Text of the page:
South Korea and Japan have often experienced fierce clashes of national feelings over their perceptions of history and Dokdo Island (Takeshima).
As Hukuda cabinet embarked, subtle changes can be detected in Japan.
There have been growing voices in Japan calling for a type of education designed to instill a spirit of patriotism in young people. Textbook is in the center of this matter.
In this sense, the following news attracts my attention.
Japanese government recently decided to eliminate the contents about Dokdo (Takeshima) claim from newly published textbooks, according to Sankei Newspaper on 22 March. Dokdo (Takehsima) has been described as Japanese territory in the textbooks. In observation of teaching guideline for 2008 released from Ministry of Education in Japan on 21 March, issue of Dokdo and Senkaku islands, which are the territories in dispute with South Korea and China respectively, will be removed from the textbooks for Japanese students. Although it does not mean any progress or mutual agreement on this issue, this policy can be construed that PM Hukuda focus more on strenghthening (restoring) relations with its neighbors, South Korea and China.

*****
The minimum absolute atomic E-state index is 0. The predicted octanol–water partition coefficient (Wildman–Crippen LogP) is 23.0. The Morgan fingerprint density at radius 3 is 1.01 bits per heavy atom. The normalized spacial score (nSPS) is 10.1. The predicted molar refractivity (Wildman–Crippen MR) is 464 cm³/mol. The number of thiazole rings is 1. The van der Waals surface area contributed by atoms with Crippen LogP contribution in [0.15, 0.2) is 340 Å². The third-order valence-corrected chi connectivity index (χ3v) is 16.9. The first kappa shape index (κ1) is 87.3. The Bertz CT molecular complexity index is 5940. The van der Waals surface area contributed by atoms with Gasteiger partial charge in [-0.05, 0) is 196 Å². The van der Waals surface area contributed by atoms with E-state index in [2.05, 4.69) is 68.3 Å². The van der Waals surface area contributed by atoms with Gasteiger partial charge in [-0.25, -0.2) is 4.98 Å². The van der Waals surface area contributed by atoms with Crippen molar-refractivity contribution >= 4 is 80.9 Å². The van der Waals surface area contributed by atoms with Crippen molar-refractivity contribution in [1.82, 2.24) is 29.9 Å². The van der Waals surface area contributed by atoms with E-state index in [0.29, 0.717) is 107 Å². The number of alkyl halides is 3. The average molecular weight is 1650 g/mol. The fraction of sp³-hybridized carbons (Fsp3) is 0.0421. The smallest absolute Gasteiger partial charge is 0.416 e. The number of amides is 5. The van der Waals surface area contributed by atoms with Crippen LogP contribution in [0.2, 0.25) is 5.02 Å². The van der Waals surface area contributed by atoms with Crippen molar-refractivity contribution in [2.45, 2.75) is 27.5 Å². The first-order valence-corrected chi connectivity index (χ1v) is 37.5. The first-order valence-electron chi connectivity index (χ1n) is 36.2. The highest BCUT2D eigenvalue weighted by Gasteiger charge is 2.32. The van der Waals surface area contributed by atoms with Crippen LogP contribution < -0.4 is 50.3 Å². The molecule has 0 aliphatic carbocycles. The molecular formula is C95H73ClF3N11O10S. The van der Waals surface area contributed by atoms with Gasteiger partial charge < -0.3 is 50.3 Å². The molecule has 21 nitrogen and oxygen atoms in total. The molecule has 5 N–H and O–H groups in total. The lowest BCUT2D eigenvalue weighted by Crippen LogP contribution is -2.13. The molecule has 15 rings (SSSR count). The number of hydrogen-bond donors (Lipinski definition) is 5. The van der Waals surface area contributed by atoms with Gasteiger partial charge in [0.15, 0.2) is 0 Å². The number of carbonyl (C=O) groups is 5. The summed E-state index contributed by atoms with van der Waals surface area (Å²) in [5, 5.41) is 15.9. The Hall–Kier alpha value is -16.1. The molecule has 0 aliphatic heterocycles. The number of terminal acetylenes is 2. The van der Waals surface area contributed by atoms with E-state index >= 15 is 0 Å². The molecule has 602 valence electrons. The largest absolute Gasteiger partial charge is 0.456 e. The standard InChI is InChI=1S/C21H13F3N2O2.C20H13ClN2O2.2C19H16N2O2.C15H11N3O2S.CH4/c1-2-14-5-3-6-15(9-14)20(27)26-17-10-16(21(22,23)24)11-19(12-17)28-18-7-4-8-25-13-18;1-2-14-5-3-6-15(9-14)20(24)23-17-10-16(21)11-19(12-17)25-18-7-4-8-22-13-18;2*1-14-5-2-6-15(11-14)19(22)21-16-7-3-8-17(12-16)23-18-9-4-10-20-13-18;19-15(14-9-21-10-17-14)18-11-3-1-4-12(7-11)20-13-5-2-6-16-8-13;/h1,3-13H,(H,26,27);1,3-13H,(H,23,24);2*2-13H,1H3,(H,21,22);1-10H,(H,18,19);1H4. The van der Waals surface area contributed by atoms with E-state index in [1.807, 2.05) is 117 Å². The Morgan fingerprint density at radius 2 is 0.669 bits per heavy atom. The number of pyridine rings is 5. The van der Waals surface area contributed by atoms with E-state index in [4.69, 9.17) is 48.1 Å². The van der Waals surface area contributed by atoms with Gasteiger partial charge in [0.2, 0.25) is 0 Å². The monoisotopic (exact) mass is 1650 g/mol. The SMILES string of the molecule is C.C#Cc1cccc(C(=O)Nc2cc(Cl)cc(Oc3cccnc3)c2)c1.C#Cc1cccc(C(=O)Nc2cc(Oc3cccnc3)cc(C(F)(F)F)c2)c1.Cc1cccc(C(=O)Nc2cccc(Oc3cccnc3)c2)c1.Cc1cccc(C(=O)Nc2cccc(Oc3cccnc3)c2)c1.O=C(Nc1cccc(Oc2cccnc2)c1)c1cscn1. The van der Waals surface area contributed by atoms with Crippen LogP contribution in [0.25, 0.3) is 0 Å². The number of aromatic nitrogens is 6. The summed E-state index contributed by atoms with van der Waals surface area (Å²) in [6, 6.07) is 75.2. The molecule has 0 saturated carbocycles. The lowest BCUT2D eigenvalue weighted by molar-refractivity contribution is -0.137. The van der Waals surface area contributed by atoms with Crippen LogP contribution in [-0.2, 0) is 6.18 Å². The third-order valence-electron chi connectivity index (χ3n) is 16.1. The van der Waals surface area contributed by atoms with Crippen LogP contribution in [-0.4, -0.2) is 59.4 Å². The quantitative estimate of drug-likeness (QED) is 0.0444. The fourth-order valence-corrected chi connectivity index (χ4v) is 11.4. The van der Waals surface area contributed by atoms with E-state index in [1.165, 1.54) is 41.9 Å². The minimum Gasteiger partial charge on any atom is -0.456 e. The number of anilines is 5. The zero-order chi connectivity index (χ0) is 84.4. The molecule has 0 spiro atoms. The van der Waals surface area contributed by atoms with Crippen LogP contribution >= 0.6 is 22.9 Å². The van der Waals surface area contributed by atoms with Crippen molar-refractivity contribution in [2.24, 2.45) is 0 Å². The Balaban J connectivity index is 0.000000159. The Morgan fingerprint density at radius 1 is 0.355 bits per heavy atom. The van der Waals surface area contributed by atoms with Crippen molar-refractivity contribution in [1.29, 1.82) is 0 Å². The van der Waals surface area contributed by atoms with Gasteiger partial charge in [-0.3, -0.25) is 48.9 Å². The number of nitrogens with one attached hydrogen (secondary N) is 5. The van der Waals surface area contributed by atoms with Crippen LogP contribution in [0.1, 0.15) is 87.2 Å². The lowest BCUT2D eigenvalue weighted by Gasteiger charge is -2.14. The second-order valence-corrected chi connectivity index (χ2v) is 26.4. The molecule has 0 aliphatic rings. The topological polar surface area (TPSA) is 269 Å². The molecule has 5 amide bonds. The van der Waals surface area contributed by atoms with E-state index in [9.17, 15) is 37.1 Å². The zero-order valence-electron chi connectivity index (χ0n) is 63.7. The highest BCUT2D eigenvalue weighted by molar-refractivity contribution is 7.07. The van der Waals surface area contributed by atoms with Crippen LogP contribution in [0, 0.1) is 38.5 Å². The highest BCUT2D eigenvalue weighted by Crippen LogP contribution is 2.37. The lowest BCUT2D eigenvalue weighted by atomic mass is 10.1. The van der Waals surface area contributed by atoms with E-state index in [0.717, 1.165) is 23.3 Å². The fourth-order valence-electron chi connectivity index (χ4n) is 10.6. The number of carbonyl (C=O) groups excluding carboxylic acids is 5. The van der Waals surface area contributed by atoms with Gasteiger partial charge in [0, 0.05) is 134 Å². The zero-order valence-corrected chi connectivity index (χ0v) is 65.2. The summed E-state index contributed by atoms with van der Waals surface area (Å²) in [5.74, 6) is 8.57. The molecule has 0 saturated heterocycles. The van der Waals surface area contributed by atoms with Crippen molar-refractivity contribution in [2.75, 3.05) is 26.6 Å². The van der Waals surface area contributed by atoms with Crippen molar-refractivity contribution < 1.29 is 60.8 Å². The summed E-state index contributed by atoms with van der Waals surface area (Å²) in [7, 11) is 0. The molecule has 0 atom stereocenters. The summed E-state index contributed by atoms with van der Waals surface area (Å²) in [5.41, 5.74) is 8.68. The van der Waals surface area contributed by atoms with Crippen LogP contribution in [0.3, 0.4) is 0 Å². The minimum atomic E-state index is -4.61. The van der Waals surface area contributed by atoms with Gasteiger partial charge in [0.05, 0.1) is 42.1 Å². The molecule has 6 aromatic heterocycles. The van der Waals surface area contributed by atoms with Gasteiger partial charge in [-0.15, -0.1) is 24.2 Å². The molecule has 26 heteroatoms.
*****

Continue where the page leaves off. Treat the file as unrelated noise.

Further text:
I think it is desirable for Japan to solidify relations with South Korea and China. In that sense, it is definately a welcoming sign that Japan's recognition of its neighbors. However, if it is only to evade sensitive frictions, remaining their original standpoints without the efforts talking with relevant countries, this policy is likely to affect little in the long run.